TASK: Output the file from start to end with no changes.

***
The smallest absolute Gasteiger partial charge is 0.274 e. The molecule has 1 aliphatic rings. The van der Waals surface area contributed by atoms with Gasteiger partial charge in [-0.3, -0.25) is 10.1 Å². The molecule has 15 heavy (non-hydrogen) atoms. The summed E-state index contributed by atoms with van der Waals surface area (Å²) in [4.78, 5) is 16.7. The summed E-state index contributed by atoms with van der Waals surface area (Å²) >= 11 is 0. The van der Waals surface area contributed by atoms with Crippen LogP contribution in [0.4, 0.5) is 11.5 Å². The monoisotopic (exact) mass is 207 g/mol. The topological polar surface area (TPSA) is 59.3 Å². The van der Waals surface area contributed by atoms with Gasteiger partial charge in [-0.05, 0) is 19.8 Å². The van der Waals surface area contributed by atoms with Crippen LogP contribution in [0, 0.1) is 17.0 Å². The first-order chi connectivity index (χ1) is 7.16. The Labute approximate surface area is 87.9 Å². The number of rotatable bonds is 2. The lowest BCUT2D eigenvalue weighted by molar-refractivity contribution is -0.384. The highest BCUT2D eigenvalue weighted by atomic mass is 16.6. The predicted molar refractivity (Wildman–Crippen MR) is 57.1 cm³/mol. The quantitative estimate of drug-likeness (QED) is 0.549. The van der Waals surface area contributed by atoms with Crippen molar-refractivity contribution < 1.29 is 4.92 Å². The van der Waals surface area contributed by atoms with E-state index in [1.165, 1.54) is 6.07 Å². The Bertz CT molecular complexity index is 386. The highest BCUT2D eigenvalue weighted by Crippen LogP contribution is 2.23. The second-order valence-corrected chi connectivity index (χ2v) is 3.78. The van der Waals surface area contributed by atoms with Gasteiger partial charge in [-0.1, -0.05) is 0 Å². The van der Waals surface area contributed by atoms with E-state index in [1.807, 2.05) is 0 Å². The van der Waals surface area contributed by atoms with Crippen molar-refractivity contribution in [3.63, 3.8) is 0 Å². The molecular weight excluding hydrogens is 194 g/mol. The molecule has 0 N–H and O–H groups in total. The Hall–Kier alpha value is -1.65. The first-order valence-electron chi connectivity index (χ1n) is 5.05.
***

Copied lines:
The smallest absolute Gasteiger partial charge is 0.274 e. The molecule has 1 aliphatic rings. The van der Waals surface area contributed by atoms with Gasteiger partial charge in [-0.3, -0.25) is 10.1 Å². The molecule has 15 heavy (non-hydrogen) atoms. The summed E-state index contributed by atoms with van der Waals surface area (Å²) in [4.78, 5) is 16.7. The summed E-state index contributed by atoms with van der Waals surface area (Å²) >= 11 is 0. The van der Waals surface area contributed by atoms with Crippen LogP contribution in [0.4, 0.5) is 11.5 Å². The monoisotopic (exact) mass is 207 g/mol. The topological polar surface area (TPSA) is 59.3 Å². The van der Waals surface area contributed by atoms with Gasteiger partial charge in [-0.05, 0) is 19.8 Å². The van der Waals surface area contributed by atoms with Crippen LogP contribution in [0, 0.1) is 17.0 Å². The first-order chi connectivity index (χ1) is 7.16. The Labute approximate surface area is 87.9 Å². The number of rotatable bonds is 2. The lowest BCUT2D eigenvalue weighted by molar-refractivity contribution is -0.384. The highest BCUT2D eigenvalue weighted by atomic mass is 16.6. The predicted molar refractivity (Wildman–Crippen MR) is 57.1 cm³/mol. The quantitative estimate of drug-likeness (QED) is 0.549. The van der Waals surface area contributed by atoms with Crippen molar-refractivity contribution < 1.29 is 4.92 Å². The van der Waals surface area contributed by atoms with E-state index in [1.165, 1.54) is 6.07 Å². The Bertz CT molecular complexity index is 386. The highest BCUT2D eigenvalue weighted by Crippen LogP contribution is 2.23. The second-order valence-corrected chi connectivity index (χ2v) is 3.78. The van der Waals surface area contributed by atoms with Gasteiger partial charge in [-0.1, -0.05) is 0 Å². The van der Waals surface area contributed by atoms with E-state index in [1.807, 2.05) is 0 Å². The van der Waals surface area contributed by atoms with Crippen molar-refractivity contribution in [3.63, 3.8) is 0 Å². The molecular weight excluding hydrogens is 194 g/mol. The molecule has 0 N–H and O–H groups in total. The Hall–Kier alpha value is -1.65. The first-order valence-electron chi connectivity index (χ1n) is 5.05.